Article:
Plunging into wellness- Swedish style
Scandinavia has consistently been ranked as the happiest region in the world. Perhaps it’s the salubrious, outdoors lifestyle, or its emphasis on a healthy, work-life balance. Taking advantage of the newly launched, non-stop service from Newark to Gothenburg, I delved into the wellness culture in Sweden’s second largest city on the country’s west coast.
Gothenburg, the hometown of Alfred Nobel and Nordic noir author Henning Mankell, celebrates its 400th anniversary this year on June 4, with festivities continuing throughout the summer through September 3. Known as a leader in transport innovation, and the headquarters of Volvo, the city is also one of the world’s most sustainable destinations. The concern for the environment and a commitment to an active lifestyle is notable by almost 500 miles of bike trails in and around the city.
The Gothenburg archipelago, comprised of 20 islands on the Swedish western coast, is a must-visit for nature lovers. The southernmost inhabited island is Vrångö, a mere 30 minutes from the city by an express ferry, but a world apart. A popular day trip, the island with just under 400 full-time residents is known for its wild beauty, a nature reserve, hiking trails and sandy beaches with rock pools. Needless to say, everyone knows one another in this tight-knit fishing community, and my host is the owner of the island’s only hotel, Kajkanten, where you can stay in a rustic but modern boathouse.
Wellness in this part of Sweden is pared down to its bare bones, like the stark simplicity of Scandinavian design. There’s no need for fancy potions or superfluous embellishments. Just fresh sea air, a diet of omega-rich fish, and like its Finnish neighbors, an almost religious devotion to saunas. Reputed to improve circulation and boost the immune system, its health benefits are revered by many Swedes. I discover that Vrångö is home to a floating sauna with an outdoor hot tub.
The outdoor temperature that day was 45℉, the water temperature 50℉. I swore I wouldn’t take the icy plunge, but in the interest of an authentic, first-hand account, how could I not? After a few minutes in the sauna, I descended the ladder on the side of the floating wood platform and tentatively lowered myself into the water from the waist down. Hmm…this isn’t so bad, I thought. Then letting go, I fully submerged my body. Climbing out of the sea and getting into the hot tub to warm up, I felt a tingling sensation in my legs. Bracing, invigorating, energizing—my baptism in the sea. Call me a cold plunge convert.
Back on the mainland, I continue with my exploration of Swedish wellness traditions. Situated a short walk from the city center, Haga is one of the oldest neighborhoods in Gothenburg. Its pedestrian streets are lined with well-preserved wooden houses from the late 1800s, eclectic shops and an abundance of cafes to stop for fika—a Swedish break for coffee and pastries such as the popular cinnamon or cardamom bun.
Also in this neighborhood is Hagabadet (hagabadet.se), the city’s oldest spa. Founded in 1876, this Old-World European bathhouse features a range of thermal pools of varying temperatures, steam saunas, relaxation areas with hammocks, and a stunning main pool with original painted ceilings. Along with an extensive menu of treatments and fitness classes such as yoga, I indulged in a massage with the option of an IR mattress. Equipped with infrared heat, red light and electromagnetic fields, the mattress is said to be beneficial for the lymphatic system, as well as reduce inflammation and cellulite. Hagabadet also offers light therapy treatment to combat the effects of the long, dark Swedish winters by boosting the immune system and improving mental health.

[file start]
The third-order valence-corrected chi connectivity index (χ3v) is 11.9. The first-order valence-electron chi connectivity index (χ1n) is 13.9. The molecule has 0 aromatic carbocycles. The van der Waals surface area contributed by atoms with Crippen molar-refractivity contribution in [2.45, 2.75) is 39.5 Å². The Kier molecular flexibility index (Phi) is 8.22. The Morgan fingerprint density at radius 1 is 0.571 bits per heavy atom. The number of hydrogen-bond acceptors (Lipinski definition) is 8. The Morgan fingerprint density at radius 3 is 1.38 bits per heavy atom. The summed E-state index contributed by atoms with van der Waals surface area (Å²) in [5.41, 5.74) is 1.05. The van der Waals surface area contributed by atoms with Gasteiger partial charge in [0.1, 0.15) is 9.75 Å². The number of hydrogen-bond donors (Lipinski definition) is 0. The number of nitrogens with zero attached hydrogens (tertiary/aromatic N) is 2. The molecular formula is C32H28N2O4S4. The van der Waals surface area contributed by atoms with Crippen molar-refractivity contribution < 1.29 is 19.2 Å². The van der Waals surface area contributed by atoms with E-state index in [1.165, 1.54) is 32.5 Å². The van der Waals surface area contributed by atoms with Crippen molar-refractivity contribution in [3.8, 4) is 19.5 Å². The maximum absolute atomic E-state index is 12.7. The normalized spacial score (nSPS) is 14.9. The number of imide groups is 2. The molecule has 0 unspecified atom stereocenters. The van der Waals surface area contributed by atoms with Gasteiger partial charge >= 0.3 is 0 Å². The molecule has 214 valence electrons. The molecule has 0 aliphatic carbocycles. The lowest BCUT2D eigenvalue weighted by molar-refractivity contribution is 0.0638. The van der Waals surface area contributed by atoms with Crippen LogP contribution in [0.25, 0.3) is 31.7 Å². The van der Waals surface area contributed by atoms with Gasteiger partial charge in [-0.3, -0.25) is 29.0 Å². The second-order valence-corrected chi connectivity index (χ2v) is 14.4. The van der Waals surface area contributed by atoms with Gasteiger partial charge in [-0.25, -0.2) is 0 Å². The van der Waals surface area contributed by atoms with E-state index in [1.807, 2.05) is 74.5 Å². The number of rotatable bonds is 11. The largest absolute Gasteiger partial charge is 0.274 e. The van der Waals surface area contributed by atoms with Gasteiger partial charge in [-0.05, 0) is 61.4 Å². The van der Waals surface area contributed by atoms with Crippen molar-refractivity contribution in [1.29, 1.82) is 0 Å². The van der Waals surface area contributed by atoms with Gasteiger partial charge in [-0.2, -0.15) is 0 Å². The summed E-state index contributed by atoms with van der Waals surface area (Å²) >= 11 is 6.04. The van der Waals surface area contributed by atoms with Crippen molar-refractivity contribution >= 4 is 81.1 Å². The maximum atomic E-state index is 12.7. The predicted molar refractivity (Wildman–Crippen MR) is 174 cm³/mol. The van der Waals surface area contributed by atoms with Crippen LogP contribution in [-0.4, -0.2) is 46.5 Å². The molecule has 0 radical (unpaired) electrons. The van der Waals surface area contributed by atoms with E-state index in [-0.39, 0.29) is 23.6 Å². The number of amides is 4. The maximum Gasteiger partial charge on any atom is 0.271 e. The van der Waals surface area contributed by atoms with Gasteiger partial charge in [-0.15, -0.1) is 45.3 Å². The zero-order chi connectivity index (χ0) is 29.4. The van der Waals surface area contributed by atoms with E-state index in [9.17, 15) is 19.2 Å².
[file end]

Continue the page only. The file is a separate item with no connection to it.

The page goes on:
High above central Gothenburg is the Upper House Spa (en/upperhouse.se) at the top of Gothia Towers. With sweeping views of the city, this luxurious spa offers steam and dry saunas, a hammam, a rainforest shower and three pools including a jaw-dropping, glass bottomed, outdoor pool on the 19th floor that extends from the side of the building. Those who are not guests of the hotel can book a two-hour day or evening spa session for around $35 to $45.
If you come to Upper House for a massage, do yourself a favor and ask for Felix. I’m usually not a big fan of Swedish massages, because while relaxing, I often find that I need something stronger to relieve my sore muscles. But Felix assures me I haven’t had a Swedish massage in Sweden before. I’m not sure if he’s a masseuse or a physiology psychic, because without me saying a word, he was able to pinpoint my problem areas, work on trigger points and release my aches and tension.
Whether taking a cold plunge in an outdoor sauna, visiting a historic bathhouse or experiencing a real Swedish massage in a spa in the sky, the Scandinavian culture of wellness thrives in Gothenburg.
How to get there:
SAS (Scandinavian Airlines) launched a non-stop service from Newark Liberty International to Gothenburg this spring on their new Airbus A321. This long-range aircraft offers enhanced fuel efficiency and an 18% reduction in carbon emissions. The Business Class cabin is standard with limited entertainment options but highlights include seats with a rolling massage option and custom Hasten bedding. The single seat rows are vastly preferred over the double seat configuration not only in terms of comfort but also for privacy.
Photos by Yvonne Yorke